I do not believe it matters that you are turning down a 10 year olds first python program or a 42 year old's lil' perl script. Age has nothing to do with it - the point is that they are fledgling programmers, and as such should learn early on how software is evaluated in our community: performance, stability, feature set, and ease of use. It sounds that this is criteria the editors are using, and I think they need to keep it that way.
It sounds like there are two different issues here: rejected software that is trivial by nature (the editor's bash script example), and rejected software that replicates but does not improve an existing software component.
Consider the replicated software case: granted, the beginner programmer learned alot doing the submitted development (and this is not a bad thing). But they may have learned MORE by going to the pre-existing source, learning how it worked, (and if they are beginner programmers) probably getting a very good picture of GOOD, TIGHT, PEER-REVIEWED code. There are two aspects of learning how to code in any language: learning how to write a new component from the ground up, and learning how to integrate a new feature into a pre-existing code base. My opinion is that we have too much of the former, and not enough of the latter (just look at how many editors and cd rippers are our there!).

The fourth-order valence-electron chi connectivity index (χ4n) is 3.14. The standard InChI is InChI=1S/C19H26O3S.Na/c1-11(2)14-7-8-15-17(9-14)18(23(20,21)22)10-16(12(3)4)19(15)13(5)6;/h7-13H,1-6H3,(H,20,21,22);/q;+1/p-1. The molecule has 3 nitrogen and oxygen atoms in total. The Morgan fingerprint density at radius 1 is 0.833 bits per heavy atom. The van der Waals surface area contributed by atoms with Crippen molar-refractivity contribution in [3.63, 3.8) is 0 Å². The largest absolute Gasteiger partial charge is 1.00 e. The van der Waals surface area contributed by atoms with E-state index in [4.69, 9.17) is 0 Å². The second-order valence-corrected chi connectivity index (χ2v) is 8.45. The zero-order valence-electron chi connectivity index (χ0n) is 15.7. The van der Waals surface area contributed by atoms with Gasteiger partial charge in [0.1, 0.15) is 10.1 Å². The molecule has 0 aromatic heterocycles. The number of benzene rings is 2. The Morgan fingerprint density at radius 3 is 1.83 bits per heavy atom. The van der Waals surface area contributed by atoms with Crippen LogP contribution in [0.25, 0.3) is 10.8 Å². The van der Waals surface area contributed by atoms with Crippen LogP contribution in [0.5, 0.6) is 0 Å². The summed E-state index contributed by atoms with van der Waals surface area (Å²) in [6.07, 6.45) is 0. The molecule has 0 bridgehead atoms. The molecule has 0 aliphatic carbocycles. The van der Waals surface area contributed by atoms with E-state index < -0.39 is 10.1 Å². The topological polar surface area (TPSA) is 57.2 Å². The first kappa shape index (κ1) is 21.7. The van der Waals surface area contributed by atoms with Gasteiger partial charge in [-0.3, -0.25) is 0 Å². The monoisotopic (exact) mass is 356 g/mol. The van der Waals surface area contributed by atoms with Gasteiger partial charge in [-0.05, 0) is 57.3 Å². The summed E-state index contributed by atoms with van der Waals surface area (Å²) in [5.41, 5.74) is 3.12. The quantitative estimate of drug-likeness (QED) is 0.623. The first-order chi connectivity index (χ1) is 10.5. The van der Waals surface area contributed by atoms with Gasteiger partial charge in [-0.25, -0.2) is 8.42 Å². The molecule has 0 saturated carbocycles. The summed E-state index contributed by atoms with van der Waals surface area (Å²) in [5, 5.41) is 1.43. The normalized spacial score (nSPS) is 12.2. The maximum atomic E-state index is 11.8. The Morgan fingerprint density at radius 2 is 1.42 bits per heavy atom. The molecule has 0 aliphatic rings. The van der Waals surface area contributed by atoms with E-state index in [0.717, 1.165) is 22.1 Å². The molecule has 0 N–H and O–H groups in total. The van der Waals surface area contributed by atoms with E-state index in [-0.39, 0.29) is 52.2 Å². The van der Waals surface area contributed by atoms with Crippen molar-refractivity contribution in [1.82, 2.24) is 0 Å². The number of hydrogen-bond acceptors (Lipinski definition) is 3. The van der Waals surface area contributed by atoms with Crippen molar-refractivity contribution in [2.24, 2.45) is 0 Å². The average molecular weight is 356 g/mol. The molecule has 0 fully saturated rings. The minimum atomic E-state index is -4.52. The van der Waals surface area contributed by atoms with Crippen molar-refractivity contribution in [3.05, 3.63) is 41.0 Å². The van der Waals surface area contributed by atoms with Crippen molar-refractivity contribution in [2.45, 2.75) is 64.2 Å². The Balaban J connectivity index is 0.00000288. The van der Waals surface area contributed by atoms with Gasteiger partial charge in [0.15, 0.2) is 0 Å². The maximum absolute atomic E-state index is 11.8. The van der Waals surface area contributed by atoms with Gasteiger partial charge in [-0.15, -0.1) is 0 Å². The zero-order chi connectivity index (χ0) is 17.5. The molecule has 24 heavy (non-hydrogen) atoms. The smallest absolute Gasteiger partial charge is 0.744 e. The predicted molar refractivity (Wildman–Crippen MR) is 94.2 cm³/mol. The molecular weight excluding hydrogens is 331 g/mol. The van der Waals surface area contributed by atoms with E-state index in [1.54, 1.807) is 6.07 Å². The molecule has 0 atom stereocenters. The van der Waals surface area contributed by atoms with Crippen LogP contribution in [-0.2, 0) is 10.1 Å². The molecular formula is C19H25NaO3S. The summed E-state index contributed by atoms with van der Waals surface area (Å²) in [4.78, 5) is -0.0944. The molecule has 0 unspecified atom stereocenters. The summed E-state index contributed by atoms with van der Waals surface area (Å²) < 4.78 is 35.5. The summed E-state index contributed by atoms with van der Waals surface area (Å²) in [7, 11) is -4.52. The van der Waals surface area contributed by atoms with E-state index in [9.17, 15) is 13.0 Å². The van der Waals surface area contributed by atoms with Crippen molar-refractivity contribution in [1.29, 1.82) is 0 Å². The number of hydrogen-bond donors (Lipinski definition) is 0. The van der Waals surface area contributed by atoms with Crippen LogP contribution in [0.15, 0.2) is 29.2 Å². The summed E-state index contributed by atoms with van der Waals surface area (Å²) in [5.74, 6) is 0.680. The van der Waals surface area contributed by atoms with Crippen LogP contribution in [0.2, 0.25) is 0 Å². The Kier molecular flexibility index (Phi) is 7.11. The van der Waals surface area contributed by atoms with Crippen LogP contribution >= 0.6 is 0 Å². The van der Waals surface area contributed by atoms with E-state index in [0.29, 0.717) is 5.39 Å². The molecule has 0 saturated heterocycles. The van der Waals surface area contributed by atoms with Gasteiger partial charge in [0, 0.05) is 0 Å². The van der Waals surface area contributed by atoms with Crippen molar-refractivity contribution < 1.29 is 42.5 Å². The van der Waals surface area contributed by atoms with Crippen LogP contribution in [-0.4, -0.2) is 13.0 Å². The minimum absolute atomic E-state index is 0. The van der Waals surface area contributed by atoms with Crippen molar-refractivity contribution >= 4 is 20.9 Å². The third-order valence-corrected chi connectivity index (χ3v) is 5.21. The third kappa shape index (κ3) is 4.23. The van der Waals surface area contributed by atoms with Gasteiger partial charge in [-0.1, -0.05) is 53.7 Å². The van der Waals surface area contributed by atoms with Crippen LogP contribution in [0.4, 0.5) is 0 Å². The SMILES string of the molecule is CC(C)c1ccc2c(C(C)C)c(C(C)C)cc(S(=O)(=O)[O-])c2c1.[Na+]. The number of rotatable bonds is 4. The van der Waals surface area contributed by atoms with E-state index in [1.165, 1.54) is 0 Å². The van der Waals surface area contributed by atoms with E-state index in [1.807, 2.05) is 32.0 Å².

Now consider the trivial software part: everyone has to write this stuff. I did it (hell, I still do sometimes :^)), you did it, we all did it. You can't write non-trivial stuff without this rite of passage. But I'm not sure that falsely propping up (by accepting trivial submissions) the beginning programmer's confidence is a good solution, and I definetly do not think that it is good for the community. The submission of trivial software is a BIG indication of the programmer's level of experience, expertise, and general knowledge of the opensource community; if someone's feelings are hurt because their submission is rejected, that is even more tell-tale (IMHO). It sounds like the submitters are the same ones that install a packaged Linux distribution, learn how to configure the network interface, start apache, write a home page, and then declare them selves gurus and hackers. Are they submitting to freshmeat to improve the community or so all their friends can see that they are real programmers now.